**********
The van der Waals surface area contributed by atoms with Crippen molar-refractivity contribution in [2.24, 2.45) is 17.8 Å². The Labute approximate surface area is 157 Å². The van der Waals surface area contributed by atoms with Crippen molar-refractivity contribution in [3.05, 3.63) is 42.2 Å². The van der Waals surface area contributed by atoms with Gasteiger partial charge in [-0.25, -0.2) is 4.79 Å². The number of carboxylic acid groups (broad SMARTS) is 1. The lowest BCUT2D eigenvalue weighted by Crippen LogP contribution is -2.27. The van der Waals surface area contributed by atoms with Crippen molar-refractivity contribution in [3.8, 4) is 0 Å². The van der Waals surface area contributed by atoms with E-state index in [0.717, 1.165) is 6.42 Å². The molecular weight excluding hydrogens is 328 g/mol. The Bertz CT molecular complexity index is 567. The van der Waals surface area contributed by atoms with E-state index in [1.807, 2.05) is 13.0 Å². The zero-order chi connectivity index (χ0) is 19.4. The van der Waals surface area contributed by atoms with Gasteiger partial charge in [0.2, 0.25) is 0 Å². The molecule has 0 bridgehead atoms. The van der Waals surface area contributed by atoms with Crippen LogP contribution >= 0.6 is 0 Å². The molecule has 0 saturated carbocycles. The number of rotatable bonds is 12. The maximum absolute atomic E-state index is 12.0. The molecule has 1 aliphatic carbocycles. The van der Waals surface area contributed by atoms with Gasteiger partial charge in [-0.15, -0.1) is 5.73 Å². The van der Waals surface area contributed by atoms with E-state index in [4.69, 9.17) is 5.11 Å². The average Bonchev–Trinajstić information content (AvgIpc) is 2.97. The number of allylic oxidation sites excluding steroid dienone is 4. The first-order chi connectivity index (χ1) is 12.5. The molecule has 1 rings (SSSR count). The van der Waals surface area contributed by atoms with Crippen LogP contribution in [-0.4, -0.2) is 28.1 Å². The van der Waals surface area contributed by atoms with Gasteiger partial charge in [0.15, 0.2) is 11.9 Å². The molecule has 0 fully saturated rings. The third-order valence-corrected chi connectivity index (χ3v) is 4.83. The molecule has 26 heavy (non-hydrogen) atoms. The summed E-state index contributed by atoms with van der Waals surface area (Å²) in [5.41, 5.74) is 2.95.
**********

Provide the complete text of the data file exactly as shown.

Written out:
The van der Waals surface area contributed by atoms with Crippen molar-refractivity contribution in [2.24, 2.45) is 17.8 Å². The Labute approximate surface area is 157 Å². The van der Waals surface area contributed by atoms with Crippen molar-refractivity contribution in [3.05, 3.63) is 42.2 Å². The van der Waals surface area contributed by atoms with Gasteiger partial charge in [-0.25, -0.2) is 4.79 Å². The number of carboxylic acid groups (broad SMARTS) is 1. The lowest BCUT2D eigenvalue weighted by Crippen LogP contribution is -2.27. The van der Waals surface area contributed by atoms with Crippen molar-refractivity contribution in [3.8, 4) is 0 Å². The van der Waals surface area contributed by atoms with E-state index in [0.717, 1.165) is 6.42 Å². The molecular weight excluding hydrogens is 328 g/mol. The Bertz CT molecular complexity index is 567. The van der Waals surface area contributed by atoms with E-state index in [1.807, 2.05) is 13.0 Å². The zero-order chi connectivity index (χ0) is 19.4. The van der Waals surface area contributed by atoms with Gasteiger partial charge in [0.2, 0.25) is 0 Å². The molecule has 0 bridgehead atoms. The van der Waals surface area contributed by atoms with Crippen LogP contribution >= 0.6 is 0 Å². The molecule has 0 saturated carbocycles. The number of rotatable bonds is 12. The maximum absolute atomic E-state index is 12.0. The molecule has 1 aliphatic carbocycles. The van der Waals surface area contributed by atoms with Gasteiger partial charge in [-0.15, -0.1) is 5.73 Å². The van der Waals surface area contributed by atoms with E-state index in [4.69, 9.17) is 5.11 Å². The average Bonchev–Trinajstić information content (AvgIpc) is 2.97. The number of allylic oxidation sites excluding steroid dienone is 4. The first-order chi connectivity index (χ1) is 12.5. The molecule has 1 rings (SSSR count). The van der Waals surface area contributed by atoms with Crippen LogP contribution in [-0.4, -0.2) is 28.1 Å². The van der Waals surface area contributed by atoms with Gasteiger partial charge in [0.15, 0.2) is 11.9 Å². The molecule has 0 fully saturated rings. The third-order valence-corrected chi connectivity index (χ3v) is 4.83. The molecule has 26 heavy (non-hydrogen) atoms. The summed E-state index contributed by atoms with van der Waals surface area (Å²) in [5.41, 5.74) is 2.95.